-      Anything smaller than a 'Very Small' is free.

-      Anything bigger than an 'Epic' is X-Epic. An X-Epic item must be broken down.

b.      Effort Distribution by Process

This can be re-used from WBS approach.


Software Process


In Scope










Code & Unit Test












Customer Support




Project Management




Configuration Management




Quality Assurance







Sample for Estimating

There are two common ways to get started estimating the requirement items.

-        The first approach is to select an item that is expected to be one of the smallest items will be worked with and said that item is estimated at one item point.

-        The second approach is instead to select an item that seems somewhat medium and give it a number somewhere in the middle of the range expected to use. This means look for a medium-size item and call it five story points. Once we have fairly arbitrarily assigned an item-point value to the first item, each additional item is estimated by comparing it with the first item or with any others that have been estimated.



-        The sampling items need to be indicative of all the items. Estimator can do task-breakdown estimation of these items and extrapolate it to the whole lot. The picked-up items need to be good enough that they are exhaustive of the scope of project.

-        Item points are used to estimate items on the requirement catalogue, i.e. items that represent value to the customer. They are not used to estimate effort to produce artifacts (e.g., in WBS) needed by the development team. So use item points to estimate the requirement items, not tasks.


For example, a list of sample requirement items as below.


Some key points as below:

-      The most important thing to remember is that item points do NOT equal units of time. The estimator can try to convert item points to days, or estimate in days or hours, and then try to convert that to item points. In this IP document, the Coding Unit is prefered to use in unit of days.

-      The coding unit is identified by TA.

-      With a new project it is impossible to know how quickly features will be produced. There are just too many variables, e.g., learning of the domain & tool set, agreement within the team, stabilizing of work patterns. More risk may be added into and got it more complicated.


Estimation Process


Step 1. Requirement analysis

From the high level customer's requirements, the estimator, uses his/her expertise analysis skills, to produce the requirement catalogue that can be in form of use case names with a list of functions, or can be a list of features required to do in the system.


Step 2. This is the first step of sampling process. The estimator picks up a number of requirement items from the catalogue, those items will be considered as requirement sample. The selection of items must be representative of the population, and must be exhaustive of the project scope.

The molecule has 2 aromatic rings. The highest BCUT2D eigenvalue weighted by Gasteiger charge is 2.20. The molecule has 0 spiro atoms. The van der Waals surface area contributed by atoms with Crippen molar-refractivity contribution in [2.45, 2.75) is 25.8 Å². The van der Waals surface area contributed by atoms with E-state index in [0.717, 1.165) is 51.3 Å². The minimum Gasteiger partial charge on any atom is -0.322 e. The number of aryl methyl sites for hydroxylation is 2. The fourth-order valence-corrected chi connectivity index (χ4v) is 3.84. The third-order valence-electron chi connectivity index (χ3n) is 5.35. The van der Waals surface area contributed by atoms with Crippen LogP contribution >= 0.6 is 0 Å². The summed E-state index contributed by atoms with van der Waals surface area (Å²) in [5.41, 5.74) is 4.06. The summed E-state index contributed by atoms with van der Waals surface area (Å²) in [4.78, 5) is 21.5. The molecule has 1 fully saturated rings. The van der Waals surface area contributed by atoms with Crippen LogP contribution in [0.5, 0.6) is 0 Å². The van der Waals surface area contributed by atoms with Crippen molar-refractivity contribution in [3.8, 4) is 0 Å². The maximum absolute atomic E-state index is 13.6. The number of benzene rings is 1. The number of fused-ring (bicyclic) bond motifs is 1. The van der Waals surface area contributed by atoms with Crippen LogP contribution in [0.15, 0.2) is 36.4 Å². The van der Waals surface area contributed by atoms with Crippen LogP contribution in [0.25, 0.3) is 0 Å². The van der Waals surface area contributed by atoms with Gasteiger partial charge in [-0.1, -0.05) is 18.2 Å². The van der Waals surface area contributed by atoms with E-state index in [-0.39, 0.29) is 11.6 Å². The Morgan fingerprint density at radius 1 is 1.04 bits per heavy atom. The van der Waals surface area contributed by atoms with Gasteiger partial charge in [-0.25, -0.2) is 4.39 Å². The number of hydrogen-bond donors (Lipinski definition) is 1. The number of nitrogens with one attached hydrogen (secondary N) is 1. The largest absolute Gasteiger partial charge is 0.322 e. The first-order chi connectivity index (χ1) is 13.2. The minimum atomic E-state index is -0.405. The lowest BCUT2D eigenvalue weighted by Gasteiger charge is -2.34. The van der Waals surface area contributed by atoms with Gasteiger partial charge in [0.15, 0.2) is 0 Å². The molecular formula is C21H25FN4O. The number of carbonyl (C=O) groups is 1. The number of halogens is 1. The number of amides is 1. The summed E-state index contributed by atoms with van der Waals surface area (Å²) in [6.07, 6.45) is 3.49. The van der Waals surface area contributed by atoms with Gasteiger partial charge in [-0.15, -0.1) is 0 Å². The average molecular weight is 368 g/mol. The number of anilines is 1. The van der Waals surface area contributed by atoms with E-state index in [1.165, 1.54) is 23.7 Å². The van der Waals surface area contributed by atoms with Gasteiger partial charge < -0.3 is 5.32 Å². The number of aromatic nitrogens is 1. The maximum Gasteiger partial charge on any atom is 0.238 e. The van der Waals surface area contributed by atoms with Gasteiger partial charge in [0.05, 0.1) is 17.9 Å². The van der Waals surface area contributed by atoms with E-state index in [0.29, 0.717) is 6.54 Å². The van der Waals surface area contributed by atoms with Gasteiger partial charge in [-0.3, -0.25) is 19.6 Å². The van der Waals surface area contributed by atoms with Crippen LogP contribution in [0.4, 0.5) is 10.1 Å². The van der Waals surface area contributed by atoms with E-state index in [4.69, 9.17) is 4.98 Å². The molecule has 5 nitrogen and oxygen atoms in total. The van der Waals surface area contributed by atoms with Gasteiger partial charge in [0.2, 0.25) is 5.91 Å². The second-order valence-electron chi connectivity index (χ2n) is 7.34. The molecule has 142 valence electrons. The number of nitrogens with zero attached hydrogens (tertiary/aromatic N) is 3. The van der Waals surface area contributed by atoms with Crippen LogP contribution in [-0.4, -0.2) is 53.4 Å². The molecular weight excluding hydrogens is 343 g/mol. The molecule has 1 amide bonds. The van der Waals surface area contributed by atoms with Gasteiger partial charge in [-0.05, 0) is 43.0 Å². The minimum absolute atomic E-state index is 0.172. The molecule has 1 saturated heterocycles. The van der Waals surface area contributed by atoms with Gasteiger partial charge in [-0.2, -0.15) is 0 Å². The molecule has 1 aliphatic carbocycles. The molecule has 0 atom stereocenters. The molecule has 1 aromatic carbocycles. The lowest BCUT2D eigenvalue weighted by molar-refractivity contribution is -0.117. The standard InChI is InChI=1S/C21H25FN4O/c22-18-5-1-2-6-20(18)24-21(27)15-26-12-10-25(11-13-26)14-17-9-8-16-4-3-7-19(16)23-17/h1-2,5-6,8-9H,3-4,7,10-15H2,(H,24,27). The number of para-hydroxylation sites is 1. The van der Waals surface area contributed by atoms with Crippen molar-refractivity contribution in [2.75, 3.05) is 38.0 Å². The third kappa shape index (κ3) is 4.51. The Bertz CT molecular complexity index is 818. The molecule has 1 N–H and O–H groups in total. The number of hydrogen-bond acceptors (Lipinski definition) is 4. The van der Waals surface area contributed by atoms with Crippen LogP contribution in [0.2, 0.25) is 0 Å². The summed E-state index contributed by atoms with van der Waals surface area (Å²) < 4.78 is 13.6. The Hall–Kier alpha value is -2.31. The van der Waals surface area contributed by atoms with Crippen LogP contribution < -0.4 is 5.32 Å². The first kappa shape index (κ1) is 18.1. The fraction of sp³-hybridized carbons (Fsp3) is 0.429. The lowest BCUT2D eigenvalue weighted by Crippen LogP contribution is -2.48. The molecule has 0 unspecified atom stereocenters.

Step 3. Based on technology & framework assumptions, the technical expert will estimate coding effort for each requirement item in the sample. This works similar to WBS method.


Note: The estimation should include the amount of effort required to get the requirement done. The 'done' here should ideally involve coding effort only, neither testing nor other effort to fully complete the item. The effort distribution is based on estimation setting. Total effort is the sum of all distributed ones.


Step 4. Average productivity is calculated as an average number of the coding effort per item point for all sampling items. This is manday(s) to finish an item point. The estimator then applies T-Sizing values into these items.


Step 5. With RIP Template given, the estimator walks through the catalogue and identifies the size of all requirement items by selecting the T-Sizing value for each item. Item point, coding effort, and total effort will be calculated automatically.


Step 6. The total effort amount calculated from above step is considered as modelled effort. The estimator may add further effort, buffer (e.g., for risks), and management contingency into that. This works similar to WBS/UCP methods.

 Exit Criteria

Use case list of number of requirement items with the complexity identified and size calculated. This will come up with total coding effort and total development effort (as modeled effort) BEFORE adding risks, contingency management, and others.


Use Case Point

Use-case points, as the name implies, are derived from the information captured in use cases. UCP calculations represent a count of the number of transactions performed by an application and the number of actors that interact with the application in question. These raw counts are then adjusted for the technical complexity of the application and the percentage of the code being modified.


UCP is applicable to waterfall development and can be used by teams following Agile methodologies as long as the Agile teams use UCs to gather requirements.

-      UCP can be calculated early in a project's life cycle and then refined as more requirements are specified and more of the design work is completed. As a result, it is useful for project planning, team performance management, and retrospective performance evaluation.

-      Not necessary to involve the experts

-      Technical expertize not needed

-      Can be used for rough pre-sale estimation

-      Can be made very fast (e.g., ball park estimate)

-      Intuitive enough for the customer


-      This method counts the number of transactions, and then calculates the complexity. While there are kinds of 'engine' requirements that need complex algorithms, that makes the estimate is not accurate.

-      Actor identification needs technical details in case it involves many protocols the actor will use.

-      Estimates only requirements, but not tasks that have to be estimated later.

-      Strongly depends on the requirements completeness

-      Coefficients (e.g., environmental and technical factors) need to be adjusted for the company.

Work Breakdown Structure